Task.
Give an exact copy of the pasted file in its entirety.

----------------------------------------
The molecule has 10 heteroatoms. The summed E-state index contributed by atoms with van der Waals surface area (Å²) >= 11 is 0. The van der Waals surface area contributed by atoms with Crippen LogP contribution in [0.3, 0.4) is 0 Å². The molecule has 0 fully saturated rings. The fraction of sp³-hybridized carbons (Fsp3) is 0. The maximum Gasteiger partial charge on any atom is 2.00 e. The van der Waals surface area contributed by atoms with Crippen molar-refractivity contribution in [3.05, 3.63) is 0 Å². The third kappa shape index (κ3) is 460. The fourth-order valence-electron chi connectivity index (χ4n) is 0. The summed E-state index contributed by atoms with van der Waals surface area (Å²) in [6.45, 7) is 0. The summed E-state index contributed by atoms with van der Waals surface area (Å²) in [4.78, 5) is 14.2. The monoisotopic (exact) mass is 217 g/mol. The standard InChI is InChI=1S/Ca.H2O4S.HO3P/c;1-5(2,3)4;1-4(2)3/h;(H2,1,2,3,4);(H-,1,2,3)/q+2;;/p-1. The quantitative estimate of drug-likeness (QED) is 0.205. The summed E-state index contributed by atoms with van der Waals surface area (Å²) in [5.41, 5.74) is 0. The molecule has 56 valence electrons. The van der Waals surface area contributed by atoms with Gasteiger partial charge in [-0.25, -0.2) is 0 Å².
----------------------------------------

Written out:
The molecule has 10 heteroatoms. The summed E-state index contributed by atoms with van der Waals surface area (Å²) >= 11 is 0. The van der Waals surface area contributed by atoms with Crippen LogP contribution in [0.3, 0.4) is 0 Å². The molecule has 0 fully saturated rings. The fraction of sp³-hybridized carbons (Fsp3) is 0. The maximum Gasteiger partial charge on any atom is 2.00 e. The van der Waals surface area contributed by atoms with Crippen molar-refractivity contribution in [3.05, 3.63) is 0 Å². The third kappa shape index (κ3) is 460. The fourth-order valence-electron chi connectivity index (χ4n) is 0. The summed E-state index contributed by atoms with van der Waals surface area (Å²) in [6.45, 7) is 0. The summed E-state index contributed by atoms with van der Waals surface area (Å²) in [4.78, 5) is 14.2. The monoisotopic (exact) mass is 217 g/mol. The standard InChI is InChI=1S/Ca.H2O4S.HO3P/c;1-5(2,3)4;1-4(2)3/h;(H2,1,2,3,4);(H-,1,2,3)/q+2;;/p-1. The quantitative estimate of drug-likeness (QED) is 0.205. The summed E-state index contributed by atoms with van der Waals surface area (Å²) in [5.41, 5.74) is 0. The molecule has 56 valence electrons. The van der Waals surface area contributed by atoms with Gasteiger partial charge in [-0.25, -0.2) is 0 Å².